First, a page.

Tuesday, October 6, 2009

Acceptance

I haven’t posted in quite awhile, mostly because at night, when the world is sleeping (when I would usually steal time for a blog), I’ve been working. I feel like I work all the time, but somehow the end of the months keep sneaking up on me and my billables are lower than I want them to be. Somehow, what felt like a BREEZE pre-Sammie B (a 200-hour billable month) suddenly seems IMPOSSIBLE. I’ve been working nearly every night after our little Bean is sleeping, and that stinks b/c I’m tired all the time and feel like I get no time with B, but I guess we are surviving. We all are. I’m working on making some changes so that things are a little easier on the work-front, and thus better on the home-front, but that will have to be fodder for a later blog.

We’ve been busy. My parents came to celebrate Sammie B’s birthday with us, and we had a HUGE party. Seriously, it was a blowout. I don’t think B or I really grasped what 10+ mini-people and 45+ adult-people in our house would feel like, but it was chaotic. Fun, but chaotic. We admittedly went over the top. We decorated with pink and purple, and Sam wore the CUTEST party dress and pink mary janes (which she loved; so much in fact that we almost couldn't get a party dress picture because she kept reaching down and grabbing her shoes, totally fascinated with them!).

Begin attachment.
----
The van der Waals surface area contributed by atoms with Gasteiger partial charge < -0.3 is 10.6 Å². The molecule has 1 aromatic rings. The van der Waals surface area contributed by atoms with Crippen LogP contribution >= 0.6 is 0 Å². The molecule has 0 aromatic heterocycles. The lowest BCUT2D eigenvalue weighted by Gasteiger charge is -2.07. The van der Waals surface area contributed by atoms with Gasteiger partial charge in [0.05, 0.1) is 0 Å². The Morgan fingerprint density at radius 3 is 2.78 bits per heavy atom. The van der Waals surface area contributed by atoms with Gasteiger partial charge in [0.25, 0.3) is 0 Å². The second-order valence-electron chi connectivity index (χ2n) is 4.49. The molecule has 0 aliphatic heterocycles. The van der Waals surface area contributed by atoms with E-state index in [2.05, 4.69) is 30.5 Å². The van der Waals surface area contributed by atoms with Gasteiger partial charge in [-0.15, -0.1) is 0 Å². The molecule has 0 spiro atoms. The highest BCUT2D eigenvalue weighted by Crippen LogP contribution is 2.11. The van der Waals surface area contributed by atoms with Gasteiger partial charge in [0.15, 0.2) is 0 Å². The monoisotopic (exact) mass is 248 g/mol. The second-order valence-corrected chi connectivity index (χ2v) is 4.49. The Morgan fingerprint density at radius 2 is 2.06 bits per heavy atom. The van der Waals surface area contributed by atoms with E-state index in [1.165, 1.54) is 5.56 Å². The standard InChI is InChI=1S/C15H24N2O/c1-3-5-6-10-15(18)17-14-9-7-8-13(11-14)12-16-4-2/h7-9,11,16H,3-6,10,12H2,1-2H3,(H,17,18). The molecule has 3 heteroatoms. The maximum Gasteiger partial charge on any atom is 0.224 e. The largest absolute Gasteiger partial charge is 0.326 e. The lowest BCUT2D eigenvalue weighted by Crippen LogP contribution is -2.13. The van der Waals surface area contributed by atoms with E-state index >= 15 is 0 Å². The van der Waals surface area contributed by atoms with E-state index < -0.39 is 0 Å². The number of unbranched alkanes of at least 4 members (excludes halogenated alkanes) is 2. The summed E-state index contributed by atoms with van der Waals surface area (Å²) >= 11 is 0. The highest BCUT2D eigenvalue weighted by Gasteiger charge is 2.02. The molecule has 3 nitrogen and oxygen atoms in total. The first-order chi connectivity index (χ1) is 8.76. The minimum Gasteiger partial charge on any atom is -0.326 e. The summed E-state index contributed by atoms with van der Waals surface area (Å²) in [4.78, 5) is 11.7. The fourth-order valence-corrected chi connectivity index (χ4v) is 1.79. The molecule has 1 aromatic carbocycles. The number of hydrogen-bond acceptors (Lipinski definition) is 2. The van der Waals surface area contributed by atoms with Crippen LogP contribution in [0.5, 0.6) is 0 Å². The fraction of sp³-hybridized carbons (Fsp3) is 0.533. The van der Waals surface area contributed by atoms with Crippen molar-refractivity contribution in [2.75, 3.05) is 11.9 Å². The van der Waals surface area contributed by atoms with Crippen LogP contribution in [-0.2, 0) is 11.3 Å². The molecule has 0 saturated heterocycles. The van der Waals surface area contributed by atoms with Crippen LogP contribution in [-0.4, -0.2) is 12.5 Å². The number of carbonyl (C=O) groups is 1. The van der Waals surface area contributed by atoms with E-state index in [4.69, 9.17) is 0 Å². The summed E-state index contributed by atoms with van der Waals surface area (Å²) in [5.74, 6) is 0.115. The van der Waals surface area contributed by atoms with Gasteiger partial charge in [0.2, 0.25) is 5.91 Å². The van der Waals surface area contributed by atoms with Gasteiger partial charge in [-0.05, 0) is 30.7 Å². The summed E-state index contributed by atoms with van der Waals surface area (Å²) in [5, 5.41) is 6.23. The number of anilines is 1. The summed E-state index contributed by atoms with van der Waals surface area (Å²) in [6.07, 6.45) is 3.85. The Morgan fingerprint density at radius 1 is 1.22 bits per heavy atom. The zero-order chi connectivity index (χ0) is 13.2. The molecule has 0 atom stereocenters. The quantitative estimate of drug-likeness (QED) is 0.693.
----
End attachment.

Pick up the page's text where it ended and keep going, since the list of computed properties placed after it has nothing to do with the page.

And we had live music entertainment which was a hit. Funny thing . . . Sammie B smiled for every picture all weekend while my parents were here . . . but in pictures from the party, she pretty much just looks like, “what the hell is going on? why are all of these people at my house?” We’ve had an amazingly wonderful and intense year, it called for a blowout kind of party.







I made Bean a gluten-free cupcake for her birthday, and she loved it. Good thing she’s never had real cake (thus doesn’t know what she’s missing) because I tasted that cupcake and it left a lot to be desired.